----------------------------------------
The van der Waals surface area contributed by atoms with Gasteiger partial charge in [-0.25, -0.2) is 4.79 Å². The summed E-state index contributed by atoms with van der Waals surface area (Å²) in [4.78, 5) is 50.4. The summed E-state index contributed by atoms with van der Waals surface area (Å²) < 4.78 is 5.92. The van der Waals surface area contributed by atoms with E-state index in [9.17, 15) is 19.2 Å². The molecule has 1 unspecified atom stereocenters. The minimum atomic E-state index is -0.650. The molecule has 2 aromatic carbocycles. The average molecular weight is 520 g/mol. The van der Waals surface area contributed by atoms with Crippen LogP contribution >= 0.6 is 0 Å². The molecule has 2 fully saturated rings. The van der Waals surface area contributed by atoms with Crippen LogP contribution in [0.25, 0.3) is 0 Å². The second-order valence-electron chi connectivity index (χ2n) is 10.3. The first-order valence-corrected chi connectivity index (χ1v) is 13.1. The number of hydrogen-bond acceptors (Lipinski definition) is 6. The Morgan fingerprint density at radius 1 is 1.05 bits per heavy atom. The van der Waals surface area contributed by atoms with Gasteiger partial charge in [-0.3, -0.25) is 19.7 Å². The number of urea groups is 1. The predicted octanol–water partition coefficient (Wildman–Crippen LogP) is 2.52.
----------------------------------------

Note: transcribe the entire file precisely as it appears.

The van der Waals surface area contributed by atoms with Gasteiger partial charge in [-0.25, -0.2) is 4.79 Å². The summed E-state index contributed by atoms with van der Waals surface area (Å²) in [4.78, 5) is 50.4. The summed E-state index contributed by atoms with van der Waals surface area (Å²) < 4.78 is 5.92. The van der Waals surface area contributed by atoms with E-state index in [9.17, 15) is 19.2 Å². The molecule has 1 unspecified atom stereocenters. The minimum atomic E-state index is -0.650. The molecule has 2 aromatic carbocycles. The average molecular weight is 520 g/mol. The van der Waals surface area contributed by atoms with Crippen LogP contribution >= 0.6 is 0 Å². The molecule has 2 fully saturated rings. The van der Waals surface area contributed by atoms with Crippen LogP contribution in [0.25, 0.3) is 0 Å². The second-order valence-electron chi connectivity index (χ2n) is 10.3. The first-order valence-corrected chi connectivity index (χ1v) is 13.1. The number of hydrogen-bond acceptors (Lipinski definition) is 6. The Morgan fingerprint density at radius 1 is 1.05 bits per heavy atom. The van der Waals surface area contributed by atoms with Gasteiger partial charge in [-0.3, -0.25) is 19.7 Å². The number of urea groups is 1. The predicted octanol–water partition coefficient (Wildman–Crippen LogP) is 2.52.